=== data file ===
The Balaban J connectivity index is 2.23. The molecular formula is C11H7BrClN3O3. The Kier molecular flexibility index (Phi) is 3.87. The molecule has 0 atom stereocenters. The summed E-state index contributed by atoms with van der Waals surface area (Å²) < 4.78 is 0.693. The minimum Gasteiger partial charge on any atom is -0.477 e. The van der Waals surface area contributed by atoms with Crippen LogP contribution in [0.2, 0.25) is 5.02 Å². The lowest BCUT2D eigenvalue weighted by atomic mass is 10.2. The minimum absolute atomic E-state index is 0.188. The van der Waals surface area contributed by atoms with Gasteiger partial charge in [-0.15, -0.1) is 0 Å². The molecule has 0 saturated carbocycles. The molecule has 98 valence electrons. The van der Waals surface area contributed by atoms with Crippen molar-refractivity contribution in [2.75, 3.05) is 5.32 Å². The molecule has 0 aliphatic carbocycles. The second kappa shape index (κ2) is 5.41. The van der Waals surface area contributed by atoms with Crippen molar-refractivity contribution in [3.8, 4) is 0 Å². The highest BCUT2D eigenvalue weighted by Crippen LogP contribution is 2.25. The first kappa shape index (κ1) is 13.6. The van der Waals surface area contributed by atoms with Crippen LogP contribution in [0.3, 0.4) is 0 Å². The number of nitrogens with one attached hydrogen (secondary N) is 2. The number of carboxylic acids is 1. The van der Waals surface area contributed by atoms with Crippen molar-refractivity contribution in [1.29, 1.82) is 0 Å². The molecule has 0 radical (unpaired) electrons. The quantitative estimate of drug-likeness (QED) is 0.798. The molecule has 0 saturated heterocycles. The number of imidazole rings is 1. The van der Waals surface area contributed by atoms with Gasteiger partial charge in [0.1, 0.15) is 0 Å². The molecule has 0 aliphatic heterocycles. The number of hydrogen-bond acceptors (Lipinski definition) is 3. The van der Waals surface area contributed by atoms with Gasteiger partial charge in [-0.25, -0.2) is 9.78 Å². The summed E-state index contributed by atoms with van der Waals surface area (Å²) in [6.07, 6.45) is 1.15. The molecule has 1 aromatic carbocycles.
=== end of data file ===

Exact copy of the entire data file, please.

The Balaban J connectivity index is 2.23. The molecular formula is C11H7BrClN3O3. The Kier molecular flexibility index (Phi) is 3.87. The molecule has 0 atom stereocenters. The summed E-state index contributed by atoms with van der Waals surface area (Å²) < 4.78 is 0.693. The minimum Gasteiger partial charge on any atom is -0.477 e. The van der Waals surface area contributed by atoms with Crippen LogP contribution in [0.2, 0.25) is 5.02 Å². The lowest BCUT2D eigenvalue weighted by atomic mass is 10.2. The minimum absolute atomic E-state index is 0.188. The van der Waals surface area contributed by atoms with Gasteiger partial charge in [-0.15, -0.1) is 0 Å². The molecule has 0 saturated carbocycles. The molecule has 98 valence electrons. The van der Waals surface area contributed by atoms with Crippen molar-refractivity contribution in [2.75, 3.05) is 5.32 Å². The molecule has 0 aliphatic carbocycles. The second kappa shape index (κ2) is 5.41. The van der Waals surface area contributed by atoms with Crippen molar-refractivity contribution in [3.8, 4) is 0 Å². The highest BCUT2D eigenvalue weighted by Crippen LogP contribution is 2.25. The first kappa shape index (κ1) is 13.6. The van der Waals surface area contributed by atoms with Crippen LogP contribution in [0.3, 0.4) is 0 Å². The number of nitrogens with one attached hydrogen (secondary N) is 2. The number of carboxylic acids is 1. The van der Waals surface area contributed by atoms with Crippen molar-refractivity contribution in [1.29, 1.82) is 0 Å². The molecule has 0 radical (unpaired) electrons. The quantitative estimate of drug-likeness (QED) is 0.798. The molecule has 0 saturated heterocycles. The number of imidazole rings is 1. The van der Waals surface area contributed by atoms with Gasteiger partial charge in [0.1, 0.15) is 0 Å². The molecule has 0 aliphatic heterocycles. The number of hydrogen-bond acceptors (Lipinski definition) is 3. The van der Waals surface area contributed by atoms with Gasteiger partial charge in [-0.25, -0.2) is 9.78 Å². The summed E-state index contributed by atoms with van der Waals surface area (Å²) in [6.07, 6.45) is 1.15. The molecule has 1 aromatic carbocycles.